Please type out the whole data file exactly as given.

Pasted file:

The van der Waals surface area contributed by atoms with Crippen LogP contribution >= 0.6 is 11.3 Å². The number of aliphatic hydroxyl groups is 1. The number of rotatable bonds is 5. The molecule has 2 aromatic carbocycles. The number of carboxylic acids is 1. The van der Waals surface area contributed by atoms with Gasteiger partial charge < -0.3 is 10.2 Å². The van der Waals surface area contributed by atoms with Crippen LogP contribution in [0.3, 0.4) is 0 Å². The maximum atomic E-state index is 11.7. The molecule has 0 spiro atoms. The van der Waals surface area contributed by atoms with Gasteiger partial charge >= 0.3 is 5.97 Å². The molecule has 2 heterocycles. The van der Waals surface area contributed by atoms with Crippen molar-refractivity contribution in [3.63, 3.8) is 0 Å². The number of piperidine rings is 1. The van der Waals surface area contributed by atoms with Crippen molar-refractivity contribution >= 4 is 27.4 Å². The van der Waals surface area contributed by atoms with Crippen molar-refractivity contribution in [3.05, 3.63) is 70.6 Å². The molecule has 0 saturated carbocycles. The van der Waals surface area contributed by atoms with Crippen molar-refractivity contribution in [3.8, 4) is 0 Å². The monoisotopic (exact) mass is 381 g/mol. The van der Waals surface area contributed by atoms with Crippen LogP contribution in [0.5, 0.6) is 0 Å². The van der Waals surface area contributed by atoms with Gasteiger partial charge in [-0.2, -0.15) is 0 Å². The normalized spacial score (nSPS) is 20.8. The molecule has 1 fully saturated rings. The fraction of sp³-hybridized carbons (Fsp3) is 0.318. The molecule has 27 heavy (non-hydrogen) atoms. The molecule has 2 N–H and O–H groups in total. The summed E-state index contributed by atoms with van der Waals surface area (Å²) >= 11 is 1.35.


The van der Waals surface area contributed by atoms with Crippen LogP contribution >= 0.6 is 11.3 Å². The number of aliphatic hydroxyl groups is 1. The number of rotatable bonds is 5. The molecule has 2 aromatic carbocycles. The number of carboxylic acids is 1. The van der Waals surface area contributed by atoms with Gasteiger partial charge < -0.3 is 10.2 Å². The van der Waals surface area contributed by atoms with Crippen LogP contribution in [0.3, 0.4) is 0 Å². The maximum atomic E-state index is 11.7. The molecule has 0 spiro atoms. The van der Waals surface area contributed by atoms with Gasteiger partial charge >= 0.3 is 5.97 Å². The molecule has 2 heterocycles. The van der Waals surface area contributed by atoms with Crippen molar-refractivity contribution in [3.63, 3.8) is 0 Å². The number of piperidine rings is 1. The van der Waals surface area contributed by atoms with Crippen molar-refractivity contribution >= 4 is 27.4 Å². The van der Waals surface area contributed by atoms with Crippen molar-refractivity contribution in [3.05, 3.63) is 70.6 Å². The molecule has 0 saturated carbocycles. The van der Waals surface area contributed by atoms with Crippen molar-refractivity contribution in [3.8, 4) is 0 Å². The monoisotopic (exact) mass is 381 g/mol. The van der Waals surface area contributed by atoms with Crippen LogP contribution in [0.5, 0.6) is 0 Å². The van der Waals surface area contributed by atoms with Gasteiger partial charge in [-0.2, -0.15) is 0 Å². The normalized spacial score (nSPS) is 20.8. The molecule has 1 fully saturated rings. The fraction of sp³-hybridized carbons (Fsp3) is 0.318. The molecule has 27 heavy (non-hydrogen) atoms. The molecule has 2 N–H and O–H groups in total. The summed E-state index contributed by atoms with van der Waals surface area (Å²) >= 11 is 1.35.